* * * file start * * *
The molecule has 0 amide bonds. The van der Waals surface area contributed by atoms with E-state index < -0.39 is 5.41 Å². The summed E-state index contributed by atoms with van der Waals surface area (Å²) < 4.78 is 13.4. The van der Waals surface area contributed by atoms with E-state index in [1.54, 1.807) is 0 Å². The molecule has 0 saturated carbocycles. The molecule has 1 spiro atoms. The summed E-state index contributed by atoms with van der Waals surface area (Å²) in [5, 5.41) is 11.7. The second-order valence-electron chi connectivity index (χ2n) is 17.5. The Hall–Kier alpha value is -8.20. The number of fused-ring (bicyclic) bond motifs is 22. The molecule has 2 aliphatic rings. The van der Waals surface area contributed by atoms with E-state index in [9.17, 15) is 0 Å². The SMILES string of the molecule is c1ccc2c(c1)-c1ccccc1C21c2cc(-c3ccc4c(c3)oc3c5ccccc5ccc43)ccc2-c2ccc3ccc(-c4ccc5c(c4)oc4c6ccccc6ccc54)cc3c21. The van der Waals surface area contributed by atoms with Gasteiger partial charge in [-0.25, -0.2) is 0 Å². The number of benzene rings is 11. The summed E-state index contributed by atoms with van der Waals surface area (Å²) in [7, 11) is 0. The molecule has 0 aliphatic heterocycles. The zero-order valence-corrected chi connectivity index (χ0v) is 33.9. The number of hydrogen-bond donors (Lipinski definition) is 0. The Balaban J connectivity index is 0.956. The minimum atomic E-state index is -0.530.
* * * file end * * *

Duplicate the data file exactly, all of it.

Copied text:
The molecule has 0 amide bonds. The van der Waals surface area contributed by atoms with E-state index < -0.39 is 5.41 Å². The summed E-state index contributed by atoms with van der Waals surface area (Å²) < 4.78 is 13.4. The van der Waals surface area contributed by atoms with E-state index in [1.54, 1.807) is 0 Å². The molecule has 0 saturated carbocycles. The molecule has 1 spiro atoms. The summed E-state index contributed by atoms with van der Waals surface area (Å²) in [5, 5.41) is 11.7. The second-order valence-electron chi connectivity index (χ2n) is 17.5. The Hall–Kier alpha value is -8.20. The number of fused-ring (bicyclic) bond motifs is 22. The molecule has 2 aliphatic rings. The van der Waals surface area contributed by atoms with E-state index in [9.17, 15) is 0 Å². The SMILES string of the molecule is c1ccc2c(c1)-c1ccccc1C21c2cc(-c3ccc4c(c3)oc3c5ccccc5ccc43)ccc2-c2ccc3ccc(-c4ccc5c(c4)oc4c6ccccc6ccc54)cc3c21. The van der Waals surface area contributed by atoms with Gasteiger partial charge in [-0.25, -0.2) is 0 Å². The number of benzene rings is 11. The summed E-state index contributed by atoms with van der Waals surface area (Å²) in [7, 11) is 0. The molecule has 0 aliphatic heterocycles. The zero-order valence-corrected chi connectivity index (χ0v) is 33.9. The number of hydrogen-bond donors (Lipinski definition) is 0. The Balaban J connectivity index is 0.956. The minimum atomic E-state index is -0.530.